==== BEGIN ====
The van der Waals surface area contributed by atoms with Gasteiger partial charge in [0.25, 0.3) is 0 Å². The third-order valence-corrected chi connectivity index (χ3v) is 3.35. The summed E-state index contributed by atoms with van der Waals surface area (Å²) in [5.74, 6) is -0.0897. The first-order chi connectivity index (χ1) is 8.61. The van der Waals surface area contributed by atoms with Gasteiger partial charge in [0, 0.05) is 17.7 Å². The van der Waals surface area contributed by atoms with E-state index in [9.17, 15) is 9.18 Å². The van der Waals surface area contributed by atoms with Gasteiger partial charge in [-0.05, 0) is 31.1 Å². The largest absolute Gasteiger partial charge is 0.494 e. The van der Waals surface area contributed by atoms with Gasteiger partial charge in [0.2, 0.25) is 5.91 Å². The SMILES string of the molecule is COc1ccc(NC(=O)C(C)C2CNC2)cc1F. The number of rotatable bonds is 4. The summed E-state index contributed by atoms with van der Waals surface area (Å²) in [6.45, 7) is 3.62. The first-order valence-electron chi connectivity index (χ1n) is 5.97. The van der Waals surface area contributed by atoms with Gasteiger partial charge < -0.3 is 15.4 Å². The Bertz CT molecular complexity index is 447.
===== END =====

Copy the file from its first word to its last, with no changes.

The van der Waals surface area contributed by atoms with Gasteiger partial charge in [0.25, 0.3) is 0 Å². The third-order valence-corrected chi connectivity index (χ3v) is 3.35. The summed E-state index contributed by atoms with van der Waals surface area (Å²) in [5.74, 6) is -0.0897. The first-order chi connectivity index (χ1) is 8.61. The van der Waals surface area contributed by atoms with Gasteiger partial charge in [0, 0.05) is 17.7 Å². The van der Waals surface area contributed by atoms with E-state index in [9.17, 15) is 9.18 Å². The van der Waals surface area contributed by atoms with Gasteiger partial charge in [-0.05, 0) is 31.1 Å². The largest absolute Gasteiger partial charge is 0.494 e. The van der Waals surface area contributed by atoms with Gasteiger partial charge in [0.2, 0.25) is 5.91 Å². The SMILES string of the molecule is COc1ccc(NC(=O)C(C)C2CNC2)cc1F. The number of rotatable bonds is 4. The summed E-state index contributed by atoms with van der Waals surface area (Å²) in [6.45, 7) is 3.62. The first-order valence-electron chi connectivity index (χ1n) is 5.97. The van der Waals surface area contributed by atoms with Gasteiger partial charge < -0.3 is 15.4 Å². The Bertz CT molecular complexity index is 447.